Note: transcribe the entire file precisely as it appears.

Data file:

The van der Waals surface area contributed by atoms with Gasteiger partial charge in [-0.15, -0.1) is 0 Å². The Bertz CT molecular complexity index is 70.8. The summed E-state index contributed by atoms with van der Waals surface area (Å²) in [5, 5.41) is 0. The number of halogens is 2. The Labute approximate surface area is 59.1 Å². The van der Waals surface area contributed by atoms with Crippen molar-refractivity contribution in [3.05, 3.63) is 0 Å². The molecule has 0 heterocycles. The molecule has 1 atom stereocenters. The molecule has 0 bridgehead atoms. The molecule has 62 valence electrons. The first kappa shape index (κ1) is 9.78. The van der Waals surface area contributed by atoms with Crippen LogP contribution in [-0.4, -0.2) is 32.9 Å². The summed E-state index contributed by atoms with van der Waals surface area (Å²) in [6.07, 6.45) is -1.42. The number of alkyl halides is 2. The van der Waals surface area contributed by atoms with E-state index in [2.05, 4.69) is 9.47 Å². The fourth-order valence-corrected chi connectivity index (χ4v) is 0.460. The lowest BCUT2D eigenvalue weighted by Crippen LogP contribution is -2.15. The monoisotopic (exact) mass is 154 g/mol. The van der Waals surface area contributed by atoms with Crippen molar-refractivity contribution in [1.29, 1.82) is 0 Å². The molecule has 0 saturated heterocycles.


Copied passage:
The van der Waals surface area contributed by atoms with Gasteiger partial charge in [-0.15, -0.1) is 0 Å². The Bertz CT molecular complexity index is 70.8. The summed E-state index contributed by atoms with van der Waals surface area (Å²) in [5, 5.41) is 0. The number of halogens is 2. The Labute approximate surface area is 59.1 Å². The van der Waals surface area contributed by atoms with Crippen molar-refractivity contribution in [3.05, 3.63) is 0 Å². The molecule has 0 heterocycles. The molecule has 1 atom stereocenters. The molecule has 0 bridgehead atoms. The molecule has 62 valence electrons. The first kappa shape index (κ1) is 9.78. The van der Waals surface area contributed by atoms with Crippen LogP contribution in [-0.4, -0.2) is 32.9 Å². The summed E-state index contributed by atoms with van der Waals surface area (Å²) in [6.07, 6.45) is -1.42. The number of alkyl halides is 2. The van der Waals surface area contributed by atoms with E-state index in [2.05, 4.69) is 9.47 Å². The fourth-order valence-corrected chi connectivity index (χ4v) is 0.460. The lowest BCUT2D eigenvalue weighted by Crippen LogP contribution is -2.15. The monoisotopic (exact) mass is 154 g/mol. The van der Waals surface area contributed by atoms with Crippen molar-refractivity contribution in [1.29, 1.82) is 0 Å². The molecule has 0 saturated heterocycles.